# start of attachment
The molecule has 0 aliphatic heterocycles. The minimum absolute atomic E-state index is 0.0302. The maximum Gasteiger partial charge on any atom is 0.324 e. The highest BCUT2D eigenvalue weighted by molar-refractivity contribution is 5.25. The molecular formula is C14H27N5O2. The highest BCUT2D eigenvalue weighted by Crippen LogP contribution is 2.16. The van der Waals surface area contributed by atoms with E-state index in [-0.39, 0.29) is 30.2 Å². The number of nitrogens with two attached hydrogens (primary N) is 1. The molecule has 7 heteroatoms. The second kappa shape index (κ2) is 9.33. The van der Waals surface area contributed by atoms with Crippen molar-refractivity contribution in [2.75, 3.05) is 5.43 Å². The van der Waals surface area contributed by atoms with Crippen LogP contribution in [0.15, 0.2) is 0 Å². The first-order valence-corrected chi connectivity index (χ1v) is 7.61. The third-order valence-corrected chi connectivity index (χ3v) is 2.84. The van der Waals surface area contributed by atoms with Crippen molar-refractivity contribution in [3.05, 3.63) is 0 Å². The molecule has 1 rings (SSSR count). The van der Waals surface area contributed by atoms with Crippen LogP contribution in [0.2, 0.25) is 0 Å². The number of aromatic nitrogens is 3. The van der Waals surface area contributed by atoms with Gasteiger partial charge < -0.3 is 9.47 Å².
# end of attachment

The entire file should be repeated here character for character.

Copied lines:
The molecule has 0 aliphatic heterocycles. The minimum absolute atomic E-state index is 0.0302. The maximum Gasteiger partial charge on any atom is 0.324 e. The highest BCUT2D eigenvalue weighted by molar-refractivity contribution is 5.25. The molecular formula is C14H27N5O2. The highest BCUT2D eigenvalue weighted by Crippen LogP contribution is 2.16. The van der Waals surface area contributed by atoms with E-state index in [-0.39, 0.29) is 30.2 Å². The number of nitrogens with two attached hydrogens (primary N) is 1. The molecule has 7 heteroatoms. The second kappa shape index (κ2) is 9.33. The van der Waals surface area contributed by atoms with Crippen molar-refractivity contribution in [2.75, 3.05) is 5.43 Å². The van der Waals surface area contributed by atoms with Crippen LogP contribution in [0.15, 0.2) is 0 Å². The first-order valence-corrected chi connectivity index (χ1v) is 7.61. The third-order valence-corrected chi connectivity index (χ3v) is 2.84. The van der Waals surface area contributed by atoms with Crippen molar-refractivity contribution in [3.05, 3.63) is 0 Å². The molecule has 1 rings (SSSR count). The van der Waals surface area contributed by atoms with Crippen LogP contribution in [0.2, 0.25) is 0 Å². The number of aromatic nitrogens is 3. The van der Waals surface area contributed by atoms with Gasteiger partial charge < -0.3 is 9.47 Å².